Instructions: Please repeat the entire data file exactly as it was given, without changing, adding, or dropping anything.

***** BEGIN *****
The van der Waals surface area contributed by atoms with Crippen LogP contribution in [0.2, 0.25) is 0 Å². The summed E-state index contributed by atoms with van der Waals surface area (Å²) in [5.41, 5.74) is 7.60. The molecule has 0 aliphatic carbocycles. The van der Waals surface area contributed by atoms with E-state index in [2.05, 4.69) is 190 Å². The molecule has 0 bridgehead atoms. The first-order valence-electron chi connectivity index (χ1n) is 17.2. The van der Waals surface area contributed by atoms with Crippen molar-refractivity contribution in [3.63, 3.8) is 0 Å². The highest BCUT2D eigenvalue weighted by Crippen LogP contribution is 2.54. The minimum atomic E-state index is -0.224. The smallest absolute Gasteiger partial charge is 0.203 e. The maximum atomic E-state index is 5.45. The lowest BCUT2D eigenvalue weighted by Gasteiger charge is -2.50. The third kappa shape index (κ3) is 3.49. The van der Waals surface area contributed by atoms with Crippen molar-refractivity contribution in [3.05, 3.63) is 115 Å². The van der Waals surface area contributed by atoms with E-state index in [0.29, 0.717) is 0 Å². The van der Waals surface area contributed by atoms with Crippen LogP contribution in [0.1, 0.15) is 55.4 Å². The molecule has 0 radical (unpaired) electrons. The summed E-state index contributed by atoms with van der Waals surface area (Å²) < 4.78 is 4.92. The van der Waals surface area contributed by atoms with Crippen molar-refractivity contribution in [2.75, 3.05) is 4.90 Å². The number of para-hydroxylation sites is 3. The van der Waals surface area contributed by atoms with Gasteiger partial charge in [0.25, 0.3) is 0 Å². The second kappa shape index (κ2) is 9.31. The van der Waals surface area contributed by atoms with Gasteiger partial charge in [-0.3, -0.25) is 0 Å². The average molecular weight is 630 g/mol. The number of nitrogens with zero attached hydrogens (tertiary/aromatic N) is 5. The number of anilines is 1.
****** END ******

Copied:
The van der Waals surface area contributed by atoms with Crippen LogP contribution in [0.2, 0.25) is 0 Å². The summed E-state index contributed by atoms with van der Waals surface area (Å²) in [5.41, 5.74) is 7.60. The molecule has 0 aliphatic carbocycles. The van der Waals surface area contributed by atoms with E-state index in [2.05, 4.69) is 190 Å². The molecule has 0 bridgehead atoms. The first-order valence-electron chi connectivity index (χ1n) is 17.2. The van der Waals surface area contributed by atoms with Crippen molar-refractivity contribution in [3.63, 3.8) is 0 Å². The highest BCUT2D eigenvalue weighted by Crippen LogP contribution is 2.54. The minimum atomic E-state index is -0.224. The smallest absolute Gasteiger partial charge is 0.203 e. The maximum atomic E-state index is 5.45. The lowest BCUT2D eigenvalue weighted by Gasteiger charge is -2.50. The third kappa shape index (κ3) is 3.49. The van der Waals surface area contributed by atoms with Crippen molar-refractivity contribution in [3.05, 3.63) is 115 Å². The van der Waals surface area contributed by atoms with E-state index in [0.29, 0.717) is 0 Å². The van der Waals surface area contributed by atoms with Crippen LogP contribution in [0.1, 0.15) is 55.4 Å². The molecule has 0 radical (unpaired) electrons. The summed E-state index contributed by atoms with van der Waals surface area (Å²) < 4.78 is 4.92. The van der Waals surface area contributed by atoms with Crippen molar-refractivity contribution in [2.75, 3.05) is 4.90 Å². The number of para-hydroxylation sites is 3. The van der Waals surface area contributed by atoms with Gasteiger partial charge in [0.25, 0.3) is 0 Å². The second kappa shape index (κ2) is 9.31. The van der Waals surface area contributed by atoms with Gasteiger partial charge in [-0.3, -0.25) is 0 Å². The average molecular weight is 630 g/mol. The number of nitrogens with zero attached hydrogens (tertiary/aromatic N) is 5. The number of anilines is 1.